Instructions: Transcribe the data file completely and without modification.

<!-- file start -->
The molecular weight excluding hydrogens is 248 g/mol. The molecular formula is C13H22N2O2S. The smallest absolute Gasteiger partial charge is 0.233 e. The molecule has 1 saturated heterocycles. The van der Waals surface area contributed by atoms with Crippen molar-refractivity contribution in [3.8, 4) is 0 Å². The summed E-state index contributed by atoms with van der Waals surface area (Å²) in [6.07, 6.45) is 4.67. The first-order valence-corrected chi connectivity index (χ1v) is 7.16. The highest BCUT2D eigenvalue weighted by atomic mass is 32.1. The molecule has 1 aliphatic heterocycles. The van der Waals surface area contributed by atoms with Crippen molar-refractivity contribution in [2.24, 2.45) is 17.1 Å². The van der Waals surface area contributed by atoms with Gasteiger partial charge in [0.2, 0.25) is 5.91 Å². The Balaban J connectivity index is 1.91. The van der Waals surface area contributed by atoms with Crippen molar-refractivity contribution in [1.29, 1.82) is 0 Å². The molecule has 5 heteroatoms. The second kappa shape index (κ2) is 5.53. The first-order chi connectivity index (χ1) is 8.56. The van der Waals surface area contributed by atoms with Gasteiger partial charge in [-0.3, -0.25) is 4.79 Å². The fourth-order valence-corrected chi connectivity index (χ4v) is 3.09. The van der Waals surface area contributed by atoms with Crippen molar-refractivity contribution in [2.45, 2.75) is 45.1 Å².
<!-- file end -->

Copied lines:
The molecular weight excluding hydrogens is 248 g/mol. The molecular formula is C13H22N2O2S. The smallest absolute Gasteiger partial charge is 0.233 e. The molecule has 1 saturated heterocycles. The van der Waals surface area contributed by atoms with Crippen molar-refractivity contribution in [3.8, 4) is 0 Å². The summed E-state index contributed by atoms with van der Waals surface area (Å²) in [6.07, 6.45) is 4.67. The first-order valence-corrected chi connectivity index (χ1v) is 7.16. The highest BCUT2D eigenvalue weighted by atomic mass is 32.1. The molecule has 1 aliphatic heterocycles. The van der Waals surface area contributed by atoms with Crippen molar-refractivity contribution in [2.24, 2.45) is 17.1 Å². The van der Waals surface area contributed by atoms with Gasteiger partial charge in [0.2, 0.25) is 5.91 Å². The Balaban J connectivity index is 1.91. The van der Waals surface area contributed by atoms with Crippen molar-refractivity contribution in [1.29, 1.82) is 0 Å². The molecule has 5 heteroatoms. The second kappa shape index (κ2) is 5.53. The first-order chi connectivity index (χ1) is 8.56. The van der Waals surface area contributed by atoms with Gasteiger partial charge in [-0.3, -0.25) is 4.79 Å². The fourth-order valence-corrected chi connectivity index (χ4v) is 3.09. The van der Waals surface area contributed by atoms with Crippen molar-refractivity contribution in [2.45, 2.75) is 45.1 Å².